When Toyota’s 4Runner was redesigned for 2010, I wasn’t initially a huge fan. I loved the styling of the outgoing model, and viewed the new version as a less attractive evolution of the 4Runner DNA. While the basic silhouette was retained, the design details were not as appealing. The projector headlights were gone. The LED taillights were gone. The truck just didn’t look as sharp or desirable as before.

Some updates for 2014
Toyota made some changes for the 2014 model year. The projector headlights are back, and they work really well. I didn’t need the high beams at all in the week that I had the truck, which is very telling. It has a restyled front fascia. When I first saw it in pictures, I didn’t like it that much. However, I grew to like the look of our tester as the week went on. The magnetic gray metallic paint is definitely one of the best colors available. Semicircle cut lines flank the fog lights. The headlights have a menacing slant to them. The styling is certainly not to everyone’s taste, though. As I went through the carwash, one of the attendants asked what year it was. I told him, and he said “from further away, it looked like you had crushed the bumper” or something to that effect. Personally, I like the look because it stands out from the sea of me-too SUV styling and looks aggressive and sporty.

I spent this past week driving a 2014 Toyota 4Runner 4x4 Trail. The Trail spec comes equipped with off-road hardware such as a real, mechanical transfer case, complete with a good old fashioned lever to the right of the shifter. It also has skid plates, tall 265/70R17 tires, Kinetic Dynamic Suspension Setting (KDSS), crawl control, hill-start assist, a locking rear differential, and a multi-terrain selector. Got all that? Good.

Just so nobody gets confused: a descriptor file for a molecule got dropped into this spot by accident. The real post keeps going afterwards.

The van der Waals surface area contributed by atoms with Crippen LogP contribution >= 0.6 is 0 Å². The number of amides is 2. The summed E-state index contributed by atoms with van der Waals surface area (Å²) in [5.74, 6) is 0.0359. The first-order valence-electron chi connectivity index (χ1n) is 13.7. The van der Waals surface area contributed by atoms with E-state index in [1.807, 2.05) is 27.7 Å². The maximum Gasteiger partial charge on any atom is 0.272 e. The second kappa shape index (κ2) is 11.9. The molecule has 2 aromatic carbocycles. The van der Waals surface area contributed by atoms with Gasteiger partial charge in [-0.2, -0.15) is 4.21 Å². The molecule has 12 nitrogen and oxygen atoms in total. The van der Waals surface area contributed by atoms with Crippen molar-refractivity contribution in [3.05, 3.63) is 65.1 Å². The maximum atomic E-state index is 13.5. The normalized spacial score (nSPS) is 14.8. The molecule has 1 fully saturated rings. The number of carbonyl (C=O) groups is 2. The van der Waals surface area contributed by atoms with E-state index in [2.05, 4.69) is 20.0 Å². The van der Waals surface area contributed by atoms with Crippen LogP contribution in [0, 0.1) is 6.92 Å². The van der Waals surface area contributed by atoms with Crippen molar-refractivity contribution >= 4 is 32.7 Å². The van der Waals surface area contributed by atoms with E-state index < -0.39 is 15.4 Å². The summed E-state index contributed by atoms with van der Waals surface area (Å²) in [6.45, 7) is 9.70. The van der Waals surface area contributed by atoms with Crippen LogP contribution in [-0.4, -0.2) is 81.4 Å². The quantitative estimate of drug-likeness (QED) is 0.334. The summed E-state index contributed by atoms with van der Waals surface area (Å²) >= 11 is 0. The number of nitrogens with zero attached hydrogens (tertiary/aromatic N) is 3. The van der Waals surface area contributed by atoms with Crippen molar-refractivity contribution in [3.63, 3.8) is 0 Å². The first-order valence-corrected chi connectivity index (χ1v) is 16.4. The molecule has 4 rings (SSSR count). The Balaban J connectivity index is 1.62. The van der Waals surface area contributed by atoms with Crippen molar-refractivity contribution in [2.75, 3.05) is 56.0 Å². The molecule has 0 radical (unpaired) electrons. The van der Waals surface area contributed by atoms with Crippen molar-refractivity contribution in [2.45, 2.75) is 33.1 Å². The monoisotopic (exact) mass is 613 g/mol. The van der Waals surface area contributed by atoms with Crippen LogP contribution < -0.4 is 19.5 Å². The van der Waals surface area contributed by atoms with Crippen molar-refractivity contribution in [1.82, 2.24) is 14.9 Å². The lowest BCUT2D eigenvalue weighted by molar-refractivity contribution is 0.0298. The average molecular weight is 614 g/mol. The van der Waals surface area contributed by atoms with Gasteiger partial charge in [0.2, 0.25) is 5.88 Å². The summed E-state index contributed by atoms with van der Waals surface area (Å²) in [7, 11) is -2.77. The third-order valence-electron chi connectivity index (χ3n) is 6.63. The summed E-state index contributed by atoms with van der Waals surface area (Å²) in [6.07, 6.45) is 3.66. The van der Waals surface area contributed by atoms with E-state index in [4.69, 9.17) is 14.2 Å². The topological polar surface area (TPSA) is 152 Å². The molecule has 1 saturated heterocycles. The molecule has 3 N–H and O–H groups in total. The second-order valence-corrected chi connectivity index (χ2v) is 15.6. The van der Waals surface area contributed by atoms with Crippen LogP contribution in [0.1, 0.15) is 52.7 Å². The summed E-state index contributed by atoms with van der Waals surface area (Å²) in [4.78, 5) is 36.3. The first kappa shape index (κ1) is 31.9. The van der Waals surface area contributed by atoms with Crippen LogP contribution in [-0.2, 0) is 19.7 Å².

The joys of body-on-frame construction
I love body-on-frame trucks.  When I got on the freeway for the first time in the 4Runner, I immediately called our managing editor, Nick Fala, and said “I just want you to know I’m driving a body-on-frame rig for the first time in a while, and it feels TERRIFIC.” There is a solidness to the structure of the vehicle that, in my mind, cannot be matched by many crossovers. As I set the cruise near 70mph, the 4Runner was very quiet, smooth, and composed over our less than stellar roads. The engine turned at a comfortable 2,000rpm. As I sped up to 75, it felt as though I was driving perhaps 60. This was the perfect vehicle for a long weekend road trip. Our destination was Boyne Mountain, in Northern Michigan, over 200 miles north of Detroit. 

Interior exceeds expectations
Once you hoist yourself into the cockpit (it sits up significantly higher than some other SUVS), the cabin is a very comfortable place to spend time. The driving position is excellent. From the driver’s seat, outward visibility is very good. The upright windshield, squared-off hood, and moderately-sized A-pillars contribute to this. Furthermore, the rear passenger windows and tailgate glass are also generously sized, which is fortunate given how high this rig sits. The cabin also boasts soft touch materials in the areas where it actually matters: the center console, atop the doors, and the armrests. While the dash is made of a more rigid material, you aren’t resting your arms on it, so that doesn’t really matter. The seats were pretty comfortable over a few hours of driving. I’d rate them an 8/10—very good, not quite to Volvo level. I wished for a tad more lower thigh support. Anyone with long legs knows what I’m talking about.